Yeah, that is just what I thought,,,, we think just alike... now that IS scary. Thanks for having fun with me...
Gary
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Excell
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PostSubject: Re: MPH VS MPG   Tue 14 Jul 2009, 18:59

This subject has been discussed at length on another site .The general consensus is that the speedometer is out but that the odometer is accurate . It is also thought that this is done on purpose to make us think we are faster that we are .I guess they think that we can't handle the truth. There is only one speed sensor for both .Except on my bike as I have one for the speed control .
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jdeereanton
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PostSubject: Re: MPH VS MPG   Tue 14 Jul 2009, 20:14

Excell,

I agree it has been discussed (to death) at length and I also agree with the general concensus is that the speedometer is inaccurate, but disagree with the odometer being accurate.

Two riders on 2005 SilverWings (my wife on hers and myself on mine) fill the gas tanks and reset the Trip A odometer. They travel the same route one behind the other until they decide to stop for fuel. They refill the tanks and record the miles travelled. One bike has some how travelled farther by a few tenths of a mile than the other bike. It would seem that the odometers are not as accurate as the general consensus would have us believe.

I personally don't care about the speedometer error and actually don't worry over the odometer inaccuracies. But, I don't agree that the odometers are necessarily accurate. I have a small notebook full of annoted mileage stats on our two bikes and it is a rare occurance when we both have travelled the same distance according to our bikes odometers.

Now it is possible that there are external factors that are somehow contributing to this small deviation, but it would be hard to quantify and even harder to understand how those factors are so consistent.
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PostSubject: Re: MPH VS MPG   Tue 14 Jul 2009, 20:36

I guess you could check it with a GPS thats what we did at the Ford dealer that I used to work for . I would have to agree that one of your bikes is out .
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Opalsboy
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PostSubject: Proposal   Tue 14 Jul 2009, 20:55

I was typing this as Excel posted his... go figure...

Dale, in your record keeping journal, do you record any consistency in the odometer readings. Is one bike ALWAYS reading more than the other, or, do you get results that vary in difference?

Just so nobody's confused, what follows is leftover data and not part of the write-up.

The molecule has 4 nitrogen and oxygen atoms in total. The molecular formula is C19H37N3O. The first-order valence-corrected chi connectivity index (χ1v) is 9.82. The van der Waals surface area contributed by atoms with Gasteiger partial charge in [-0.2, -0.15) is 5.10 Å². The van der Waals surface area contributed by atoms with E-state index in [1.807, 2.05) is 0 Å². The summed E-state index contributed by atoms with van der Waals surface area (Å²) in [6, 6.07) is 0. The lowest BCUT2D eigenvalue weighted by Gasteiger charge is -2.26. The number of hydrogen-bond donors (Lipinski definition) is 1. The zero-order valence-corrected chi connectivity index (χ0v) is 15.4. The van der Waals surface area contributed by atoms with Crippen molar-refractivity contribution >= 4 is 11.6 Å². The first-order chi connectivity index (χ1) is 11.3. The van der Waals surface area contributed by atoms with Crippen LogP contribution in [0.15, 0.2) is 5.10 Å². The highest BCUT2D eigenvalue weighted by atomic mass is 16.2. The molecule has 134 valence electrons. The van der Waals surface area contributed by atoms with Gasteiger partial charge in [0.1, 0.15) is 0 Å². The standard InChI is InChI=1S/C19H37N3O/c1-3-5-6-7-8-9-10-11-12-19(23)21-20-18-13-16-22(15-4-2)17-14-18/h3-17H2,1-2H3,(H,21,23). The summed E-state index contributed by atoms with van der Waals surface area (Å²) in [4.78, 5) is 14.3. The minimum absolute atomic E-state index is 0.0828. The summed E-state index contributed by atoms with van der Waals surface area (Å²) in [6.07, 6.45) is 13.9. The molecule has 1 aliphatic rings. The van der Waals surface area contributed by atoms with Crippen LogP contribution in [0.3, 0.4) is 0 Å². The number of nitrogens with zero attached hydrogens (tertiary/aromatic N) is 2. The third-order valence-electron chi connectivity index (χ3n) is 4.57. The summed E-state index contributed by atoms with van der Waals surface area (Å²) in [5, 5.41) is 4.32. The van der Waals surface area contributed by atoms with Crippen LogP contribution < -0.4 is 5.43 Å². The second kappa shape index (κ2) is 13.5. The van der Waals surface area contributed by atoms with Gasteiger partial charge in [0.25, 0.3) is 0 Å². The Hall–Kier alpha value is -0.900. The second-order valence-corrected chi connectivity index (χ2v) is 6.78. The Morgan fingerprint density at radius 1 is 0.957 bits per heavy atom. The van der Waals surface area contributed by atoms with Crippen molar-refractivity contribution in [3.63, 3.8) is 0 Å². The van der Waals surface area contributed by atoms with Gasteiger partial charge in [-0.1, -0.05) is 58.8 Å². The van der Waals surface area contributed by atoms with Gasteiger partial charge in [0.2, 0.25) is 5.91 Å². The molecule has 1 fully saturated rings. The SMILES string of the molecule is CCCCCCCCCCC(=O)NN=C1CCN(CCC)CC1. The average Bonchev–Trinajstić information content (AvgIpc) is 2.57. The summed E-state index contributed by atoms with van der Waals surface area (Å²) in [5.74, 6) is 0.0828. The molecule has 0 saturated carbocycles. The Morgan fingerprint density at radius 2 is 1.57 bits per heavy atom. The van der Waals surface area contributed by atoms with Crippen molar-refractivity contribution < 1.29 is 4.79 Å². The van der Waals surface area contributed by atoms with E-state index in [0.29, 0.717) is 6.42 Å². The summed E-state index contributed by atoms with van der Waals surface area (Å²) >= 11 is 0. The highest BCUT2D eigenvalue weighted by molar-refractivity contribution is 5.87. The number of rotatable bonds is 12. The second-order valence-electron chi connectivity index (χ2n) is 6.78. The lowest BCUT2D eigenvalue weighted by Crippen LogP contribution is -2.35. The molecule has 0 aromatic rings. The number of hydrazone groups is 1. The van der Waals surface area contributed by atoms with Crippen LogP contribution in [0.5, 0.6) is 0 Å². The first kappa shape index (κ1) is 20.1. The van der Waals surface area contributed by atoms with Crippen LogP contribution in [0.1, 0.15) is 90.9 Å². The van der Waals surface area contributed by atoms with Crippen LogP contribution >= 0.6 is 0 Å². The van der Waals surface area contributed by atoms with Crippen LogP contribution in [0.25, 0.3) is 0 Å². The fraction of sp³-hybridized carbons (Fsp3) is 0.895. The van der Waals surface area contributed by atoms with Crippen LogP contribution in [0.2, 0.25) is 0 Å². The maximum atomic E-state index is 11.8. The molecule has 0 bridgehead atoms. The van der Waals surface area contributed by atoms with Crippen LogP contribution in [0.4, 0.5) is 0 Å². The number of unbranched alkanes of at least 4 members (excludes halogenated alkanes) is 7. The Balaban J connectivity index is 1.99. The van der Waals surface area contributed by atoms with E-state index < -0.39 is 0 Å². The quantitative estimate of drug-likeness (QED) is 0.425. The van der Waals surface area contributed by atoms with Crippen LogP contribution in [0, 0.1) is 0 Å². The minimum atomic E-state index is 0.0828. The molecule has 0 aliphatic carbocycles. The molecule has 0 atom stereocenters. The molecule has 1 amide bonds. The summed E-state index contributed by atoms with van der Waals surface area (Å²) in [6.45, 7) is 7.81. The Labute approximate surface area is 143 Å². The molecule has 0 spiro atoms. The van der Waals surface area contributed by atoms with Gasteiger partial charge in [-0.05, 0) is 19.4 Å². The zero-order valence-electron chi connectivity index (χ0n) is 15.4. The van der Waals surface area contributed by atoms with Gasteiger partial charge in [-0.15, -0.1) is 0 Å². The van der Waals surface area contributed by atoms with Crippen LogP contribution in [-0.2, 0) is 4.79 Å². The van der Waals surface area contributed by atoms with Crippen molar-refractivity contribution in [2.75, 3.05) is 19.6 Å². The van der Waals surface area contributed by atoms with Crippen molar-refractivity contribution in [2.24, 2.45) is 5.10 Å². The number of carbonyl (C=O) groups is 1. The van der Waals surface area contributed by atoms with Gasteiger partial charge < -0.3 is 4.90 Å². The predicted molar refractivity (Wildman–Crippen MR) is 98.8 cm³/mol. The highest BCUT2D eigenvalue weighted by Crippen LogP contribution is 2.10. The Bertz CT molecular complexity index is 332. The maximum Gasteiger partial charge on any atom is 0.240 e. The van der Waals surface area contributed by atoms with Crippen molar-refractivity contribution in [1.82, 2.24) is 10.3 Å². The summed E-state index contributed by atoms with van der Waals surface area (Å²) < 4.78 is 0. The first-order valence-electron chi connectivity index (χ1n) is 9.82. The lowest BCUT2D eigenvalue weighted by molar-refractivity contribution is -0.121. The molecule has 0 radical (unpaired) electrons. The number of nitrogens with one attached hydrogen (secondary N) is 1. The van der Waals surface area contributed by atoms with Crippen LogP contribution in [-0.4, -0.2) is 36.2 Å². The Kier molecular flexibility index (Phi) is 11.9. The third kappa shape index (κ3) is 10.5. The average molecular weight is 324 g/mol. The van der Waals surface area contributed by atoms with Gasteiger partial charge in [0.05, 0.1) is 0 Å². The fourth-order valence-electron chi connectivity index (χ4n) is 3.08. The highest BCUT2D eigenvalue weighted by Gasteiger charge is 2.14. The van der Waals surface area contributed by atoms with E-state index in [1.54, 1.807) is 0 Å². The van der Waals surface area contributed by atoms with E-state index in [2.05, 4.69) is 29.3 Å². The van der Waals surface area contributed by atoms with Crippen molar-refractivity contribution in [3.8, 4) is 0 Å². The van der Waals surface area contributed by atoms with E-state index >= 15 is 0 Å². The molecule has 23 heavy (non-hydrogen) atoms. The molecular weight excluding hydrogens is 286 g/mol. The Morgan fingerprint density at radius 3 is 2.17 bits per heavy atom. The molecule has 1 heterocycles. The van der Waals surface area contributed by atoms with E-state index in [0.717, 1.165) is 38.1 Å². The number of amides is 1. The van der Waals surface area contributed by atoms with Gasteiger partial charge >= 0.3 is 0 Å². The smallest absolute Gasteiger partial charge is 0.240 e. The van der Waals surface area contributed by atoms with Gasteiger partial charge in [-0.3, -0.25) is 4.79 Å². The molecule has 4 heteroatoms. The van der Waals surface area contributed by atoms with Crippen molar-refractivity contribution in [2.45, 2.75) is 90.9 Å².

I promise this is the last time I am going to bring this up. Too many people dying already...
I want to propose a test. For the sake of science, I am willing to sacrifice my time and money (gas money) to gather some data. I want some feed back on my hypothesis. Do you think this would be a valid test for measuring the distance from point A to point B and return? Most riders I know accept the GPS readings as more accurate than the scoot. At least the MPH. I think that the speed and miles are both probably inaccurate on the scoot.

My proposal:
After resetting my trip meter on the scoot and my GPS both to 0.00
Take a trip beginning at my house going 50 miles out, taking a reading on both devices, then returning to the Goolsby home place and taking both reading again. Speed and time will not be any influence on either reading. Both should read the same (assuming my tires don't leave the ground) even if I don't end up with exactly 100 miles. I will take the reading of the meter that reads 50.0 miles first as the turn around marker.

My goodness... I am starting to feel like a Capt. Kirk boldly going where no man has ever gone before... probably just my blood pressure meds.
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PostSubject: Re: MPH VS MPG   Tue 14 Jul 2009, 22:56

Since you are both talking about such long distances it may be because one is weaving more than the other. I know it may sound silly but it may also be true. If you weave more than the other rider it could add up to about .5 mile over a distance of about 200 miles. It is just a thought though but seems to make sense.

I know for a fact that all Honda Silver Wing odometers are exact to the nano-mile. :ROTF:
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PostSubject: Re: MPH VS MPG   Tue 14 Jul 2009, 23:22

Opalsboy wrote:
I was typing this as Excel posted his... go figure...

Dale, in your record keeping journal, do you record any consistency in the odometer readings. Is one bike ALWAYS reading more than the other, or, do you get results that vary in difference?

I promise this is the last time I am going to bring this up. Too many people dying already...
I want to propose a test. For the sake of science, I am willing to sacrifice my time and money (gas money) to gather some data. I want some feed back on my hypothesis. Do you think this would be a valid test for measuring the distance from point A to point B and return? Most riders I know accept the GPS readings as more accurate than the scoot. At least the MPH. I think that the speed and miles are both probably inaccurate on the scoot.

My proposal:
After resetting my trip meter on the scoot and my GPS both to 0.00
Take a trip beginning at my house going 50 miles out, taking a reading on both devices, then returning to the Goolsby home place and taking both reading again. Speed and time will not be any influence on either reading. Both should read the same (assuming my tires don't leave the ground) even if I don't end up with exactly 100 miles. I will take the reading of the meter that reads 50.0 miles first as the turn around marker.